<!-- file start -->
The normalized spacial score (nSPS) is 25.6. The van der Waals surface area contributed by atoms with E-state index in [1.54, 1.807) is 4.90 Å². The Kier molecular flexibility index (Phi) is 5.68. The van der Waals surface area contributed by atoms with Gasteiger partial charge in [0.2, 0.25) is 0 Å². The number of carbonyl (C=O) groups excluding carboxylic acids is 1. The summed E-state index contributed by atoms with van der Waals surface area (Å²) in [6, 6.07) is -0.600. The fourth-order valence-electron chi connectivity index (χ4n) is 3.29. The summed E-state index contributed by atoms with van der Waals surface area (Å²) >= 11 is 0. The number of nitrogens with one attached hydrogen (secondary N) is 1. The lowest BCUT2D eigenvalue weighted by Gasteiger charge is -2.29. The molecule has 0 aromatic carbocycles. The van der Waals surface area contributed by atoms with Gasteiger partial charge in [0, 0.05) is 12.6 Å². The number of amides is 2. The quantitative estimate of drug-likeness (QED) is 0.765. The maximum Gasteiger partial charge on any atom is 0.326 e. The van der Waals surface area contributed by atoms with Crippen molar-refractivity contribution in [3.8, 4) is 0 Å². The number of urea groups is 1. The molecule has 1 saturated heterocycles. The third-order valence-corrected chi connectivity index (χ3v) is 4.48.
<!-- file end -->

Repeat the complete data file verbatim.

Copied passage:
The normalized spacial score (nSPS) is 25.6. The van der Waals surface area contributed by atoms with E-state index in [1.54, 1.807) is 4.90 Å². The Kier molecular flexibility index (Phi) is 5.68. The van der Waals surface area contributed by atoms with Gasteiger partial charge in [0.2, 0.25) is 0 Å². The number of carbonyl (C=O) groups excluding carboxylic acids is 1. The summed E-state index contributed by atoms with van der Waals surface area (Å²) in [6, 6.07) is -0.600. The fourth-order valence-electron chi connectivity index (χ4n) is 3.29. The summed E-state index contributed by atoms with van der Waals surface area (Å²) >= 11 is 0. The number of nitrogens with one attached hydrogen (secondary N) is 1. The lowest BCUT2D eigenvalue weighted by Gasteiger charge is -2.29. The molecule has 0 aromatic carbocycles. The van der Waals surface area contributed by atoms with Gasteiger partial charge in [0, 0.05) is 12.6 Å². The number of amides is 2. The quantitative estimate of drug-likeness (QED) is 0.765. The maximum Gasteiger partial charge on any atom is 0.326 e. The van der Waals surface area contributed by atoms with Crippen molar-refractivity contribution in [3.8, 4) is 0 Å². The number of urea groups is 1. The molecule has 1 saturated heterocycles. The third-order valence-corrected chi connectivity index (χ3v) is 4.48.